And we can equally imagine the opposite person. As it happens, he is feeling happy right now because he's had a great night's sleep and a filling meal, and his favourite song is playing on the radio. But he looks back on the miserable time he had at school (he's forgotten the fun he had in the playground) and he's sure his holiday will be a downer as well (although in fact, he is going to love every sunset and enjoy the local rosé).
Our first chap has spent virtually none of his life being happy right now. Our second chap spends all his time being happy right now. But is the second chap the one who has had the happier life? Which life would you choose for yourself? Which life would you choose for your child?
The book gives us some real-life examples that roughly correspond to my imaginary ones. So, for example, in one study Caucasian Americans recalled being happier over the course of a week than Asian Americans, but the Asian Americans were happier in 'real time'. Hispanics aren't any happier than anyone else in real time - but they think they are. Again, what do we make of that? Whose lives are going better? And who, if anyone, is making a factual mistake?
I won't answer those questions, but I'll add some further thoughts.
One reason we read books of this kind is to gain an insight into our own minds. Look, we say to ourselves, now I know that people tend to be too averse to losses so I can improve my financial planning. Or I am going to be over-influenced in my choice of television by going for something in between the largest and most expensive and the smallest and cheapest - so I can try to re-calibrate my expectations. I won't plan my diet when I'm hungry or Christmas lunch when I'm full.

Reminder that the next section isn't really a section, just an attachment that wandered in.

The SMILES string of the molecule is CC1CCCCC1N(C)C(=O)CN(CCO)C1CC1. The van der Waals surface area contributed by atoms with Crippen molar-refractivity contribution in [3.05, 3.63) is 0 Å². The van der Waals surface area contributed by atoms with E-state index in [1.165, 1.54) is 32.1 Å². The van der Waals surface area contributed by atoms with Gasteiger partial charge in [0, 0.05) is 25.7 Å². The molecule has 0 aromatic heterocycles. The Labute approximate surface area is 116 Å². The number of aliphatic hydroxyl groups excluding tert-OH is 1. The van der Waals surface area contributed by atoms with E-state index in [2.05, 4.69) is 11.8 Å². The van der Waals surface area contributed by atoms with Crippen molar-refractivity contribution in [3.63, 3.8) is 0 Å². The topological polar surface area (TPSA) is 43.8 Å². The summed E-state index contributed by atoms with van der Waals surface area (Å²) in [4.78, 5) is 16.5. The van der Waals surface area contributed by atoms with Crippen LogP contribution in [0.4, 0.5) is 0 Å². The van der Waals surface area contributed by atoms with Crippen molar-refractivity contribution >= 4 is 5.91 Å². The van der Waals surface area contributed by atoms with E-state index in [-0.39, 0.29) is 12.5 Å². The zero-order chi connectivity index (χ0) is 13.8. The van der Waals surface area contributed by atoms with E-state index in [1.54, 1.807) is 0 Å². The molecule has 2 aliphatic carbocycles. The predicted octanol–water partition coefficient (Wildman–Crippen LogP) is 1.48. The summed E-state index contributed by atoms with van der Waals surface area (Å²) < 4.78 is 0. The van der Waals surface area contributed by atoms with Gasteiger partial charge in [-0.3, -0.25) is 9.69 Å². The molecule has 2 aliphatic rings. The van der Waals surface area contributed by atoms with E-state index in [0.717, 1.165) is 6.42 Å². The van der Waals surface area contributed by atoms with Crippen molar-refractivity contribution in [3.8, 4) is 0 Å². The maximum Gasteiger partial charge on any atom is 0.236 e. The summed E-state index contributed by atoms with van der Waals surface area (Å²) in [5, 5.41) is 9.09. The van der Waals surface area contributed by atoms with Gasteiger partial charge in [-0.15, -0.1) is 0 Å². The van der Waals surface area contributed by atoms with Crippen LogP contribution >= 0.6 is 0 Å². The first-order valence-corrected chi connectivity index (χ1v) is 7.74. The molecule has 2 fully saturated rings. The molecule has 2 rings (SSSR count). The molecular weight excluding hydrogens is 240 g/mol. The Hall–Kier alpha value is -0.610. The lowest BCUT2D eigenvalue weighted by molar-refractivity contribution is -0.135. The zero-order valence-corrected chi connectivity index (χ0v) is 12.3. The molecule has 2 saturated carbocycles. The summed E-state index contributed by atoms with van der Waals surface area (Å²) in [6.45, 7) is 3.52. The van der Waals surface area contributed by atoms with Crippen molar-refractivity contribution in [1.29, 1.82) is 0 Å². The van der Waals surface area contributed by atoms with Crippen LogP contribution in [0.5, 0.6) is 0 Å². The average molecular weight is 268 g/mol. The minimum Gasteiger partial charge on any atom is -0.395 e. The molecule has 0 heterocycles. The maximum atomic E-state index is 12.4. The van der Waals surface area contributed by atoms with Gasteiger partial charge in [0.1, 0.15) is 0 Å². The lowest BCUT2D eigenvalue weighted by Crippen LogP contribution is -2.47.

From the strands in Stumbling on Happiness I have outlined above, however, the morals are harder to draw. On the one hand, I suppose, we could say that every time you have an unpleasant experience, you can recall that it will lose its salience in your life more quickly than appears the case at the moment. That may be some comfort. Or you can bear in mind that your estimate of how unhappy prison or paralysis will make you is likely to be exaggerated, so you can risk those outcomes that bit more.
On the other hand, what do I think about pleasant experiences and memories? Should I doubt whether I was happy at times in the past that I remember having been happy? Why? After all, I've learned that a fool's paradise is not just for fools. Or should I stop looking forward to fun things I'm planning? Again, why? Afterwards, I'll still think that they were fun even if they weren't.
I'll end this with analogies from two powerful thinkers with complicated (but happy? unhappy?) private lives. First, Keynes: "in the long run, we're all dead." It's a great phrase for so many reasons. We think of it as a criticism of the utility of classical economics (maybe markets will clear in the long run, but in the meantime we can have mass unemployment and misery - real life is in the here and now) but it has a parallel in personal life too: it's all very well saving for the future and deferring gratification - but at some point there has to be gratification now or else there is gratification never. Perhaps that is worth thinking about when considering whether the man who never enjoys his successes at the time is having a good life.
Second, Bernard Williams: "reflection can destroy knowledge". Again, his original context was different: he was considering the idea that reflecting on ethical concepts can disable one from applying them. If you think about chivalry enough, for example, perhaps you decide that there is nothing there and you become unable to be chivalrous. (This is not the same thought as "tout comprendre, c'est tout pardonner", but you arrive in a similar place: if you knew enough, perhaps you could not judge anyone.) Can reflection on the nature of happiness destroy one's own knowledge of one's happiness? If just seems to me that someone who has cast sufficient doubt on the reliability of their own memory and expectations might find it harder to answer the question 'How are you feeling right now?' - or might end up answering a quite different question.